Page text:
Colombia has seized over $440 million in the first two months of 2015 as part of an aggressive program to confiscate criminal assets, putting the country on track for another year of record high seizures.
Between January 1 and February 23 this year, Colombian authorities confiscated 145 assets valued at more than $442 million dollars, reported El Tiempo. If seizures continue at the current pace, Colombia will surpass the record $1.4 billion in assets seized in 2014.
Examples of recent seizures include a more than 700-hectare plot of land in Cartagena connected to the Norte del Valle Cartel (NDVC), worth around $4 million dollars, and a luxury home that belonged to Eugenio Montoya Sanchez, the brother of former NDVC faction leader Diego Montoya Sanchez, alias “Don Diego.”
Drug traffickers aren’t the only ones affected by the seizures. Colombian authorities have also targeted assets belonging to an extortion gang in Medellin, former government officials, and a “meat cartel” that allegedly smuggled 4,000 cattle across the border from Venezuela.
The effort to prioritize seizures has also led to the creation of a special intelligence unit in the Attorney General’s Office dedicated to tracing assets from guerrilla groups the Revolutionary Armed Forces of Colombia (FARC) and the National Liberation Army (ELN).
InSight Crime Analysis
The increase in confiscated assets may be the result of changes to Colombia’s property seizure law, which were approved in January 2014. Last September, former Vice Prosecutor General Wilson Martinez told InSight Crime the new rules could enable authorities to cut the time it takes to complete a seizure in half. The legal changes also allow authorities to more easily take assets from suspected criminals who have not yet been convicted.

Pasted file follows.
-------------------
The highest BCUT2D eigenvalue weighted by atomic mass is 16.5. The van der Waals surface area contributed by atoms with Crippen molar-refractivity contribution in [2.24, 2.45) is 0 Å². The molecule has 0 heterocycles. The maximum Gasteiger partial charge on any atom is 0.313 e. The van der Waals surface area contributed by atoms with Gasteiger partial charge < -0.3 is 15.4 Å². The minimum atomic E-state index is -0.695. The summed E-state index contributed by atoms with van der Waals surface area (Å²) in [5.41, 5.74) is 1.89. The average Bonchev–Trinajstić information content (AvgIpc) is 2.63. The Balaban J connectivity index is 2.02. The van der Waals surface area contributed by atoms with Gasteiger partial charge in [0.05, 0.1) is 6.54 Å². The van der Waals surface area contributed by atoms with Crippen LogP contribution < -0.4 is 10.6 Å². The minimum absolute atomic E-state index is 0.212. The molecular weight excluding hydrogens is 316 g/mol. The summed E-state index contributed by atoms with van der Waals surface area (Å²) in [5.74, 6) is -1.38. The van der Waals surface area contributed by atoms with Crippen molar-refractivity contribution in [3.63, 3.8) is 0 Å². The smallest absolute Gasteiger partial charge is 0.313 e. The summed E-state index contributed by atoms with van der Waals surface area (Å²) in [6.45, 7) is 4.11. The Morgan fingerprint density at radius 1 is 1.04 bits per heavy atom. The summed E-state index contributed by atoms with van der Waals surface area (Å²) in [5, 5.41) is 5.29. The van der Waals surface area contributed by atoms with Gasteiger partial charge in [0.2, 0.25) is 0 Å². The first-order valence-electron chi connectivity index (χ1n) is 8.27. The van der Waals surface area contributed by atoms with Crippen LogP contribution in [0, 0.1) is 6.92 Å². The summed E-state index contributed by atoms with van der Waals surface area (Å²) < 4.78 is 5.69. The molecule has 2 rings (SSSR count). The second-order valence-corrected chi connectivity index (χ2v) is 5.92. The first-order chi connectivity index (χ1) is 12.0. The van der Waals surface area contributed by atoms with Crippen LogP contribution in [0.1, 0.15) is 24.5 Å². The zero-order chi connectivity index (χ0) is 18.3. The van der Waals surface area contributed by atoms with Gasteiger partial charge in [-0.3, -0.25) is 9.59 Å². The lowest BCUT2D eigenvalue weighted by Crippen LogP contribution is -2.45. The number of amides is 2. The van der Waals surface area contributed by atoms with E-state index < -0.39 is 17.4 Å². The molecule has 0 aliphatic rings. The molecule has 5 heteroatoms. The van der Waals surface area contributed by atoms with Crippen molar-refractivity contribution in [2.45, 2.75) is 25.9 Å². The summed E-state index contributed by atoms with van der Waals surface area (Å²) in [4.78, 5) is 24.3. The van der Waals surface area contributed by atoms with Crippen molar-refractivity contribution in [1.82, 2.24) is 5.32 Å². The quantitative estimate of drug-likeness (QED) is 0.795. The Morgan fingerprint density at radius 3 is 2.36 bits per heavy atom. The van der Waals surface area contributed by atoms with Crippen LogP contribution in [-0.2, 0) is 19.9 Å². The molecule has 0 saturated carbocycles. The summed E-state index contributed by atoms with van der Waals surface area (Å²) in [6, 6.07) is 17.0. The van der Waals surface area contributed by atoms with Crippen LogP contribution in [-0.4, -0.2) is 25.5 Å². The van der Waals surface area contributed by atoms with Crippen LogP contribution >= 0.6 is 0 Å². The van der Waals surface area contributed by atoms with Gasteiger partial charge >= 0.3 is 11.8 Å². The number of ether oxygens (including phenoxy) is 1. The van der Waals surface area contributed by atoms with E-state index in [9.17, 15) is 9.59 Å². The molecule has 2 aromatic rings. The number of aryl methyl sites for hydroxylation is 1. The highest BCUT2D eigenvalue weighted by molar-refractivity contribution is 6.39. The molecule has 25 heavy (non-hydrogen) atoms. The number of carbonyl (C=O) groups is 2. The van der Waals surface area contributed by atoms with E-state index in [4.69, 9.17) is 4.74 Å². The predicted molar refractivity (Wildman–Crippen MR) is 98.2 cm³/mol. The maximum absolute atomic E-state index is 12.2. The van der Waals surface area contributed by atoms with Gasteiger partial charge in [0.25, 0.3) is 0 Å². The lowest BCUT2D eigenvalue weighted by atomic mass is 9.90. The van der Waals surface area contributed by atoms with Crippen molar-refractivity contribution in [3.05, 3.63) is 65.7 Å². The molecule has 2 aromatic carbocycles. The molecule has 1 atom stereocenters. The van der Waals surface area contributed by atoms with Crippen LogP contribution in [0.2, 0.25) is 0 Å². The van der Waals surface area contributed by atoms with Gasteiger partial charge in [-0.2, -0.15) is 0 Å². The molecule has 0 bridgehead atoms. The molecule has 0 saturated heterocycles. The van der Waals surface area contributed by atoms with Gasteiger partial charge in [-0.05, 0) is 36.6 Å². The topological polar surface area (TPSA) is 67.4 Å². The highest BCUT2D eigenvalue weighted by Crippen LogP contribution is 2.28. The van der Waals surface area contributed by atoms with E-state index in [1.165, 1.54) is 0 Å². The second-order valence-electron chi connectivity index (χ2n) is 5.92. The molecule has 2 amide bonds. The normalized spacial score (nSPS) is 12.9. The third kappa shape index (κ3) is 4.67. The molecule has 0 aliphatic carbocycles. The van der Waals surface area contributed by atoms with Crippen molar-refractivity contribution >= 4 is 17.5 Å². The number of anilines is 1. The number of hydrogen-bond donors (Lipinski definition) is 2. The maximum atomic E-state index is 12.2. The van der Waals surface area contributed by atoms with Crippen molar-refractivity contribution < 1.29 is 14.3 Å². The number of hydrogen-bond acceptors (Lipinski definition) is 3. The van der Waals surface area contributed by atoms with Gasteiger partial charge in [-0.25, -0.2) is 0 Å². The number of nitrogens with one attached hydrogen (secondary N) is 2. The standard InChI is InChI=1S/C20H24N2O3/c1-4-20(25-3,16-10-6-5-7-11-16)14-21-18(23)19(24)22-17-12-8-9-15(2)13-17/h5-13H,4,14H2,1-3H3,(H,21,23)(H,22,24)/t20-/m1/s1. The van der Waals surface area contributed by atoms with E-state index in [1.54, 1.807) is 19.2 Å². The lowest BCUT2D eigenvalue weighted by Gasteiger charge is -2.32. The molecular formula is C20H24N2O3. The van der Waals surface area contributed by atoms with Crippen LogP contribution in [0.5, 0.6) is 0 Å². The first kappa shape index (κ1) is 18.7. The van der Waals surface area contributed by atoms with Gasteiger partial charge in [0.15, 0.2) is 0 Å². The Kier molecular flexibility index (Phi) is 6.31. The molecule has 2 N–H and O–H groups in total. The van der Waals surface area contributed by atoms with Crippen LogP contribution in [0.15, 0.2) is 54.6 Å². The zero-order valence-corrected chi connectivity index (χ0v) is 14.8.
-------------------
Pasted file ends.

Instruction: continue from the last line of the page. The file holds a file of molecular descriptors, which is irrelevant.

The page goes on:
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Still, previous failures have tarnished the reputation of a law once touted by former President Alvaro Uribe as one of the country’s “most-feared” anti-narcotics tools. After a scandal in which billions of dollars in seized assets went missing, the National Narcotics Directorate (DNE) — the agency responsible for managing confiscated assets — was officially dissolved last year and replaced by the Special Assets Association (SAE).
In addition, in spite of record high seizures in 2014, Colombian authorities still only seizes a fraction of the country’s criminal assets. Previous estimates indicate that Colombia confiscates 3 percent or less of yearly criminal earnings. The government has also failed to collect close to $3.4 billion in outstanding fines leveled against drug traffickers, guerrilla groups, and paramilitaries.